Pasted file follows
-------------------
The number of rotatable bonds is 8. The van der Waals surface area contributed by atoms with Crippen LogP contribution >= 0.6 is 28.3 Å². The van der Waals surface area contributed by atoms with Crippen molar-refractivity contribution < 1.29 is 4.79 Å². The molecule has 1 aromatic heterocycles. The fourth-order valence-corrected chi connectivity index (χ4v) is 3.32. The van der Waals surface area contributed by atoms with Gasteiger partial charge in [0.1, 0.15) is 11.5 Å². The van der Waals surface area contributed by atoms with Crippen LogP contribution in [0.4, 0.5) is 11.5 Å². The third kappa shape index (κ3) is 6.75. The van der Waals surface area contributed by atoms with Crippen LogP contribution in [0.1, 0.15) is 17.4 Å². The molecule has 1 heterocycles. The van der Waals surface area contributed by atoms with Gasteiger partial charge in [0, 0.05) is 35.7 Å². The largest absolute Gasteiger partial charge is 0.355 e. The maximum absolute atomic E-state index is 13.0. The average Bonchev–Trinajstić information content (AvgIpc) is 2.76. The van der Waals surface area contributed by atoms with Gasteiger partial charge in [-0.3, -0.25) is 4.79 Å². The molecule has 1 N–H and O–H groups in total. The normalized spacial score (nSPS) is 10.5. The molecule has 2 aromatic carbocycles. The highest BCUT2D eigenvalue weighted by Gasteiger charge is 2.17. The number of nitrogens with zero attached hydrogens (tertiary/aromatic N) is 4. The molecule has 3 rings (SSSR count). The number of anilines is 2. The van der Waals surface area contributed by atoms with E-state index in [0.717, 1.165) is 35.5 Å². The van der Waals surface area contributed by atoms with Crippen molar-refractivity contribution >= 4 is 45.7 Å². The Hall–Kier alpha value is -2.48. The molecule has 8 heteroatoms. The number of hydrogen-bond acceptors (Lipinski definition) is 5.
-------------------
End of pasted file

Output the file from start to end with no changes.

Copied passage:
The number of rotatable bonds is 8. The van der Waals surface area contributed by atoms with Crippen LogP contribution >= 0.6 is 28.3 Å². The van der Waals surface area contributed by atoms with Crippen molar-refractivity contribution < 1.29 is 4.79 Å². The molecule has 1 aromatic heterocycles. The fourth-order valence-corrected chi connectivity index (χ4v) is 3.32. The van der Waals surface area contributed by atoms with Gasteiger partial charge in [0.1, 0.15) is 11.5 Å². The van der Waals surface area contributed by atoms with Crippen LogP contribution in [0.4, 0.5) is 11.5 Å². The third kappa shape index (κ3) is 6.75. The van der Waals surface area contributed by atoms with Crippen LogP contribution in [0.1, 0.15) is 17.4 Å². The molecule has 1 heterocycles. The van der Waals surface area contributed by atoms with Gasteiger partial charge in [0, 0.05) is 35.7 Å². The largest absolute Gasteiger partial charge is 0.355 e. The maximum absolute atomic E-state index is 13.0. The average Bonchev–Trinajstić information content (AvgIpc) is 2.76. The van der Waals surface area contributed by atoms with Gasteiger partial charge in [-0.3, -0.25) is 4.79 Å². The molecule has 1 N–H and O–H groups in total. The normalized spacial score (nSPS) is 10.5. The molecule has 2 aromatic carbocycles. The highest BCUT2D eigenvalue weighted by Gasteiger charge is 2.17. The number of nitrogens with zero attached hydrogens (tertiary/aromatic N) is 4. The molecule has 3 rings (SSSR count). The number of anilines is 2. The van der Waals surface area contributed by atoms with E-state index in [0.717, 1.165) is 35.5 Å². The van der Waals surface area contributed by atoms with Crippen molar-refractivity contribution >= 4 is 45.7 Å². The Hall–Kier alpha value is -2.48. The molecule has 8 heteroatoms. The number of hydrogen-bond acceptors (Lipinski definition) is 5.